My youngest daughter wanted to do Singapore math. Miquon Red was her main math text at the time, but we added a bit of Singapore Primary Math 1B whenever she was in the mood.
We turned to the lesson on subtracting with numbers in the 30-somethings.
The first problem was pretty easy for her:
30 − 7 = _____
I reminded her that she already knew 10 − 7.
She agreed, “Ten take away seven is three.”
Then her eyes lit up. “So it’s 23! Because there are two tens left.”
Wow, I thought. She’s catching on quickly.
Mom Always Talks Too Much
We went to the next problem:
34 − 8 = _____
“Now, this one is harder,” I said. “But you know what ten minus eight is, right? So we could take one of these tens and—”
She waved at me to be quiet.
I was just getting started on my standard speech about how to turn a tough subtraction like 34 − 8 into the easy addition of “2 + 4 + two tens left.” But her mind was still on the last problem, specifically on the two tens and the seven.
“If you have 27,” she said, “and you add three more, you get 30. And four more is 34.”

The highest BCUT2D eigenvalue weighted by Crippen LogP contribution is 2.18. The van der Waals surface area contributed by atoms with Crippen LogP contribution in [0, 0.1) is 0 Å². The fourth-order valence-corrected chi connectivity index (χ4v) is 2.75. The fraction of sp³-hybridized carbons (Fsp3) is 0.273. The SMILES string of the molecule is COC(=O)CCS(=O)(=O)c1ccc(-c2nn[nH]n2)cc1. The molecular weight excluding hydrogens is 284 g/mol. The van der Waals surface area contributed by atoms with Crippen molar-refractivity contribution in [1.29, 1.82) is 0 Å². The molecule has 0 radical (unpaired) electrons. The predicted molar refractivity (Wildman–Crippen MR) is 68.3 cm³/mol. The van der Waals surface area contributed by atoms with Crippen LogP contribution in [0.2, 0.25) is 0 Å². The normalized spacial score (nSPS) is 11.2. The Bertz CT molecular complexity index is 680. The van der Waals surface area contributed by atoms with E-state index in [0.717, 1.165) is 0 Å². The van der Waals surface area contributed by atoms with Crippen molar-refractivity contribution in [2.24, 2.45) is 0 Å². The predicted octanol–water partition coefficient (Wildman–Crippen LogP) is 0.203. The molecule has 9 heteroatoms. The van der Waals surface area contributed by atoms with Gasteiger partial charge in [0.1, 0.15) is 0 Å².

“Um, yes, but…” I interrupted.
She shushed me again.
“And then you can take away the four. And then you can take away the three. And then you can take away one more…It’s 26!”
Mom Learns a Lesson
She continued through the next page that way. For every problem, she started with whatever number struck her fancy, usually containing at least one digit from the problem before. She added enough to get up to the 30-something number in the book.
Only then would she deign to subtract the number in question.
I don’t think she ever saw the point of the mental math technique the book and I were trying to teach, but she did have a lot of fun playing around with the numbers.
In the long run, that’s much more important.
Feature photo: “Laughing Girl” by ND Strupler via Flickr (CC BY 2.0).
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